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Having a long position in a stock means you own the security.
You have the right to collect the dividends or interest the security pays, the right to sell it or give it away when you wish, and the right to keep any profits if you do sell.
Similarly, you have a long position in an option when you hold the option, and you have the right to exercise it before expiration or sell it.
The term is also used to describe a position that's maintained by your brokerage firm or bank on your behalf. For example, if your firm holds stocks for you in street name, you are said to be long on their books.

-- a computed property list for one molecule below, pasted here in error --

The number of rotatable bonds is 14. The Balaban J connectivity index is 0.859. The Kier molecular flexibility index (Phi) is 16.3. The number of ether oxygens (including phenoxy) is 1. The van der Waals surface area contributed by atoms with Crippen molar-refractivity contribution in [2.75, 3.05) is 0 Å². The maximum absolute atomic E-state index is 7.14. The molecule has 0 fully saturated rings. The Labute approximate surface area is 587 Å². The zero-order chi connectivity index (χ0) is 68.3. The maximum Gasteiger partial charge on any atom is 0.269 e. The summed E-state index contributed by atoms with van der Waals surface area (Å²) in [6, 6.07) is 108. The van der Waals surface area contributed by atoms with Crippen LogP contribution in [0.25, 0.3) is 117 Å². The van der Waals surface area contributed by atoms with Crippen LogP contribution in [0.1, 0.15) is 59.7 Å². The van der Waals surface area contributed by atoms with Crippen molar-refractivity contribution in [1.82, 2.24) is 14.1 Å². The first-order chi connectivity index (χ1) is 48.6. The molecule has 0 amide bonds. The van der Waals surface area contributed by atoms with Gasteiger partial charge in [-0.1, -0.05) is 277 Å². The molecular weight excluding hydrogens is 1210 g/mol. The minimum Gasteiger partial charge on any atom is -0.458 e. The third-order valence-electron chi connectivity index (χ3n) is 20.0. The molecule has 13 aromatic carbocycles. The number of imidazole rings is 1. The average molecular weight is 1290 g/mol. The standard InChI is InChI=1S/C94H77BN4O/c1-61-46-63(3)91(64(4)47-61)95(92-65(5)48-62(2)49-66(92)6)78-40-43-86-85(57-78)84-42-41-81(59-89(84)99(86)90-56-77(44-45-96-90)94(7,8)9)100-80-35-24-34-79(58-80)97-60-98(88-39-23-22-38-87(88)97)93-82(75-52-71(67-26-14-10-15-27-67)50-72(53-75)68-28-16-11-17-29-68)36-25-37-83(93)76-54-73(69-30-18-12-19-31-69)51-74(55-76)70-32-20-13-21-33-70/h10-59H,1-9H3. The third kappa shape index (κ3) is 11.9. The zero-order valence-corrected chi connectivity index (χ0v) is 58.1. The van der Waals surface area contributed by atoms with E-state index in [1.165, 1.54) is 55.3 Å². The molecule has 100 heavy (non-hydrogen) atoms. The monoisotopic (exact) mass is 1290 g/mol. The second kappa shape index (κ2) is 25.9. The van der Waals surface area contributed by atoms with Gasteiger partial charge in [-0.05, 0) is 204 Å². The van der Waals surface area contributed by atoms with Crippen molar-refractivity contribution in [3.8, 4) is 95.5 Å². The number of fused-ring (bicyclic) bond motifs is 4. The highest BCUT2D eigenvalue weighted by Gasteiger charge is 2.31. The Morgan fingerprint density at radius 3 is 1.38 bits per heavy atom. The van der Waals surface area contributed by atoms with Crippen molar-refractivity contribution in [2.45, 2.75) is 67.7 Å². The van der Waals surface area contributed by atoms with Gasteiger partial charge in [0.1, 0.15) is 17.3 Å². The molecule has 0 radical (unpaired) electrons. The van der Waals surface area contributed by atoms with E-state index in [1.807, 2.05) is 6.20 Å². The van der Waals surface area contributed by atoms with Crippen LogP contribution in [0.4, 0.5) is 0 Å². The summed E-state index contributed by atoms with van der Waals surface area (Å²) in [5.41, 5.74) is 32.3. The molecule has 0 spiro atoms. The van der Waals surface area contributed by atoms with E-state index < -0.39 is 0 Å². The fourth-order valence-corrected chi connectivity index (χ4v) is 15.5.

Having a long position is the opposite of having a short position in a security. A short position means you have borrowed shares through your broker, sold them, and must return them, plus interest, at some point in the future.
Similarly, a short position in an option means that you have sold the option, giving the holder the right to exercise and committing yourself to fulfilling the terms should exercise occur and you're assigned to meet them.